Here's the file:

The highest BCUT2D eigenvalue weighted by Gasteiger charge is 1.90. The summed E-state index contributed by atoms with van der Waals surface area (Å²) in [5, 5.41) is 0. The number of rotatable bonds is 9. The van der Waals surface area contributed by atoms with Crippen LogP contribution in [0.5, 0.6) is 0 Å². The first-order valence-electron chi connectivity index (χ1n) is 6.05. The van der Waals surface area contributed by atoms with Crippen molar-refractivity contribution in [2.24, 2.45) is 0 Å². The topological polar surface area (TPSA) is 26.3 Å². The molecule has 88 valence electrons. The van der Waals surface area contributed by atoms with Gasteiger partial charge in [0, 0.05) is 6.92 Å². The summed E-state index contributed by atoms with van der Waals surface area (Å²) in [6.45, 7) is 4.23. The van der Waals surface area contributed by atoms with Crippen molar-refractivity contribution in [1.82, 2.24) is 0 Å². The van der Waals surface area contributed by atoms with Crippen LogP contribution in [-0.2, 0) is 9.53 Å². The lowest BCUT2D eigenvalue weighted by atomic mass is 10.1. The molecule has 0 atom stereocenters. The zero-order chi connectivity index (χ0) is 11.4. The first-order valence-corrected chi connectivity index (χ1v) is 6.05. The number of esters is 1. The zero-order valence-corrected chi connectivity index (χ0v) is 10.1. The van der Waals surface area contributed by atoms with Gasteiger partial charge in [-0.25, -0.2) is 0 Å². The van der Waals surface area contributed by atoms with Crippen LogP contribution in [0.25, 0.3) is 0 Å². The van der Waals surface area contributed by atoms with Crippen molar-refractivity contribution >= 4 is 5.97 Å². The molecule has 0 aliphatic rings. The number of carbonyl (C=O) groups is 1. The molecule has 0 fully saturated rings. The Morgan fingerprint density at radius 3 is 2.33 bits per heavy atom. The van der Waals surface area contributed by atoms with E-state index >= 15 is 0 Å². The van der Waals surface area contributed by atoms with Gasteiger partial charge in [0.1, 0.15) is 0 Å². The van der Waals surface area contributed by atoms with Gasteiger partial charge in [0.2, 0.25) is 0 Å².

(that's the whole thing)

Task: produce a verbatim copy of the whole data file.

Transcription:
The highest BCUT2D eigenvalue weighted by Gasteiger charge is 1.90. The summed E-state index contributed by atoms with van der Waals surface area (Å²) in [5, 5.41) is 0. The number of rotatable bonds is 9. The van der Waals surface area contributed by atoms with Crippen LogP contribution in [0.5, 0.6) is 0 Å². The first-order valence-electron chi connectivity index (χ1n) is 6.05. The van der Waals surface area contributed by atoms with Crippen molar-refractivity contribution in [2.24, 2.45) is 0 Å². The topological polar surface area (TPSA) is 26.3 Å². The molecule has 88 valence electrons. The van der Waals surface area contributed by atoms with Gasteiger partial charge in [0, 0.05) is 6.92 Å². The summed E-state index contributed by atoms with van der Waals surface area (Å²) in [6.45, 7) is 4.23. The van der Waals surface area contributed by atoms with Crippen molar-refractivity contribution in [1.82, 2.24) is 0 Å². The van der Waals surface area contributed by atoms with Crippen LogP contribution in [-0.2, 0) is 9.53 Å². The lowest BCUT2D eigenvalue weighted by atomic mass is 10.1. The molecule has 0 atom stereocenters. The zero-order chi connectivity index (χ0) is 11.4. The first-order valence-corrected chi connectivity index (χ1v) is 6.05. The number of esters is 1. The zero-order valence-corrected chi connectivity index (χ0v) is 10.1. The van der Waals surface area contributed by atoms with Gasteiger partial charge in [-0.25, -0.2) is 0 Å². The van der Waals surface area contributed by atoms with Crippen LogP contribution in [0.25, 0.3) is 0 Å². The van der Waals surface area contributed by atoms with Crippen molar-refractivity contribution >= 4 is 5.97 Å². The molecule has 0 aliphatic rings. The number of carbonyl (C=O) groups is 1. The molecule has 0 fully saturated rings. The Morgan fingerprint density at radius 3 is 2.33 bits per heavy atom. The van der Waals surface area contributed by atoms with E-state index >= 15 is 0 Å². The van der Waals surface area contributed by atoms with Gasteiger partial charge in [0.1, 0.15) is 0 Å². The van der Waals surface area contributed by atoms with Gasteiger partial charge in [0.2, 0.25) is 0 Å².